Final evaluation of the South East Infrastructure Rehabilitation Project (SIRP), Myanmar

Published 13. Oct 2017
The Southeast Infrastructure Rehabilitation Project (SIRP), Myanmar aimed to empower targeted villages in Tanintharyi Region, Mon and Kayin States through a participatory planning process.

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Communities defined their priorities with facilitation from 'fellows' (community-based mobilisers) and through developing 'Village Books' (Village Development Plan).

Through this process, the communities benefit through improved access to basic education, primary healthcare, water and sanitation facilities, and a range of infrastructure projects such as school buildings, Rural Health Centres, roads, bridges and road improvements. The activities are implemented by a consortium consisting of the NRC, SDC, the Karen Development Network (KDN) and Action Aid Myanmar (AAM). The programme ran from December 2012 to August 2017, and covered over 90,000 people (Male 46911 & Female 47655) in 89 conflict-affected villages. It was funded by the European Commission (EUR 7.0 million) under its 'Aid to Uprooted People' programme.

The consortium commissioned a final, external evaluation of the SIRP programme. The evaluation included field research in 19 sampled villages across the project area. Complementing previous reviews, the study focused on relevance, impact and sustainability of project outcomes. The evaluation deployed a rich set of methods, including a Most Significant Change process, staff reflection workshops, key informant interviews, document review, and community workshops (with trend analysis, and focus group discussions). Newly built infrastructure was inspected as part of transect walks.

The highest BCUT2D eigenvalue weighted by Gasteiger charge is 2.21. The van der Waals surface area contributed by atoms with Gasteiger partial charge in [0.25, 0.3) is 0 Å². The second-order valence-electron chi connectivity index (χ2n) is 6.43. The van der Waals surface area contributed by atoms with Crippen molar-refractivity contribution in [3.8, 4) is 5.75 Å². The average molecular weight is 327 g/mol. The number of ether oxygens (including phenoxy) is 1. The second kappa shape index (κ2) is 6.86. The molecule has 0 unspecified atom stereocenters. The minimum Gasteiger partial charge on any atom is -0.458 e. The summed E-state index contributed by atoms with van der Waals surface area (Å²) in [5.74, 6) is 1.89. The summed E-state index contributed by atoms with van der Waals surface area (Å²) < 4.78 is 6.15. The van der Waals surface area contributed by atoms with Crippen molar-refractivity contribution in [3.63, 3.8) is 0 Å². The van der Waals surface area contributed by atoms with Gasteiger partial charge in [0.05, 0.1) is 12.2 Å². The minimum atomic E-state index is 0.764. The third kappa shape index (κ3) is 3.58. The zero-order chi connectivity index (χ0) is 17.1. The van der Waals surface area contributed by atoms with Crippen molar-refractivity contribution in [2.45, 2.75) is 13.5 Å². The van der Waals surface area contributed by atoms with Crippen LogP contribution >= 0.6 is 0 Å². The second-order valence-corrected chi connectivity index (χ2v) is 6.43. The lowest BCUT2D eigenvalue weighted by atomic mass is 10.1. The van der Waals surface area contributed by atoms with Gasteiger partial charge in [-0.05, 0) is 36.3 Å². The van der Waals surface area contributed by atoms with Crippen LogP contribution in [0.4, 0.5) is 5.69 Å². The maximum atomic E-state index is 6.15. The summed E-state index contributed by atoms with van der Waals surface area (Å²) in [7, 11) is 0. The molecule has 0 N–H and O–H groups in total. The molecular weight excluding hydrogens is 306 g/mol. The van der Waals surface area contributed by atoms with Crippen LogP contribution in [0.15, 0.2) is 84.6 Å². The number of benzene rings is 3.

The key findings are presented below:

  • The expected results (framework) are highly relevant to the needs of the remote, impoverished and post-conflict communities that SIRP targeted. Investments in health, education, infrastructure as well as water, sanitation and hygiene (WASH) are indeed relevant, given local conditions.
  • In terms of general infrastructure, the trend analysis confirmed that new roads and bridges reduced travel times, gave better access to markets, hospitals and other services. Furthermore, communities identified a strong positive impact on livelihoods.
  • Addressing the willingness and capacity of local actors to continue pursuing or maintaining project outcomes, it was found that SIRP incorporated a range of suitable mechanisms. The village book process and - where applied - the community-led implementation ('CBO approach') enabled a strong sense of ownership.
  • While continuing the village book and fellowship approach, it is important to improve fellow support, coaching and mentoring structures. This include also the need to revise the 'Village Book' document sharing procedures to ensure a "do no harm" approach in all settings